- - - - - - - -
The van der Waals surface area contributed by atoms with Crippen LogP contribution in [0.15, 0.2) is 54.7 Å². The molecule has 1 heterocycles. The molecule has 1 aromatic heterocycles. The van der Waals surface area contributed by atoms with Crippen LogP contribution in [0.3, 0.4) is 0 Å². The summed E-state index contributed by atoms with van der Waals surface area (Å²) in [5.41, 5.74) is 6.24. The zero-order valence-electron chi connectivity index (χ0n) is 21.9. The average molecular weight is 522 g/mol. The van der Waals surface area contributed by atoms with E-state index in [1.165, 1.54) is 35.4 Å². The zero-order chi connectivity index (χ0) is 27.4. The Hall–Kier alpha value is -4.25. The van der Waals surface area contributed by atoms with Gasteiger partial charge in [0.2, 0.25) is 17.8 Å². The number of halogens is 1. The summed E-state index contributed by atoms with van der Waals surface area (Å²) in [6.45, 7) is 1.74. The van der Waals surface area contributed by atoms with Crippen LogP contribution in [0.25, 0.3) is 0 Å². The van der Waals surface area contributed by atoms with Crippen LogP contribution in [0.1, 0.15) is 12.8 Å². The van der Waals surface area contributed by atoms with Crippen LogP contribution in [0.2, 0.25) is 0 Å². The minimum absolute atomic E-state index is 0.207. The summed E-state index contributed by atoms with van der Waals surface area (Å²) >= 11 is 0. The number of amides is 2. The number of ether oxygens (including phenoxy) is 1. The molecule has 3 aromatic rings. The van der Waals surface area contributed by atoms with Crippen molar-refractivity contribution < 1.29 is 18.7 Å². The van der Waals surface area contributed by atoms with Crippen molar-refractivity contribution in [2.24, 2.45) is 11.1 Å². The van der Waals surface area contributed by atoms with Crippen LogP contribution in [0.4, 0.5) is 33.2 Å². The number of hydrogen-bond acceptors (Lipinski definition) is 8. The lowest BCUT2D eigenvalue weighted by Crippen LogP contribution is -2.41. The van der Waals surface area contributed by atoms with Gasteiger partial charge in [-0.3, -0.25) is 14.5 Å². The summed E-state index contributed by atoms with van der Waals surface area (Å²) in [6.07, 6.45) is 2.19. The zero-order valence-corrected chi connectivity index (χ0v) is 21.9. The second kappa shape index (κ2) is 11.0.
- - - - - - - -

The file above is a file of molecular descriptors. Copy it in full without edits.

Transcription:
The van der Waals surface area contributed by atoms with Crippen LogP contribution in [0.15, 0.2) is 54.7 Å². The molecule has 1 heterocycles. The molecule has 1 aromatic heterocycles. The van der Waals surface area contributed by atoms with Crippen LogP contribution in [0.3, 0.4) is 0 Å². The summed E-state index contributed by atoms with van der Waals surface area (Å²) in [5.41, 5.74) is 6.24. The zero-order valence-electron chi connectivity index (χ0n) is 21.9. The average molecular weight is 522 g/mol. The van der Waals surface area contributed by atoms with E-state index in [1.165, 1.54) is 35.4 Å². The zero-order chi connectivity index (χ0) is 27.4. The Hall–Kier alpha value is -4.25. The van der Waals surface area contributed by atoms with Gasteiger partial charge in [0.2, 0.25) is 17.8 Å². The number of halogens is 1. The summed E-state index contributed by atoms with van der Waals surface area (Å²) in [6.45, 7) is 1.74. The van der Waals surface area contributed by atoms with Crippen LogP contribution in [0.25, 0.3) is 0 Å². The van der Waals surface area contributed by atoms with Crippen LogP contribution in [0.1, 0.15) is 12.8 Å². The van der Waals surface area contributed by atoms with Crippen LogP contribution in [0.2, 0.25) is 0 Å². The minimum absolute atomic E-state index is 0.207. The summed E-state index contributed by atoms with van der Waals surface area (Å²) >= 11 is 0. The number of amides is 2. The number of ether oxygens (including phenoxy) is 1. The molecule has 3 aromatic rings. The van der Waals surface area contributed by atoms with Crippen molar-refractivity contribution < 1.29 is 18.7 Å². The van der Waals surface area contributed by atoms with Crippen molar-refractivity contribution in [2.24, 2.45) is 11.1 Å². The van der Waals surface area contributed by atoms with Crippen LogP contribution in [0.4, 0.5) is 33.2 Å². The number of hydrogen-bond acceptors (Lipinski definition) is 8. The lowest BCUT2D eigenvalue weighted by Crippen LogP contribution is -2.41. The van der Waals surface area contributed by atoms with Gasteiger partial charge in [-0.3, -0.25) is 14.5 Å². The summed E-state index contributed by atoms with van der Waals surface area (Å²) in [6.07, 6.45) is 2.19. The zero-order valence-corrected chi connectivity index (χ0v) is 21.9. The second kappa shape index (κ2) is 11.0.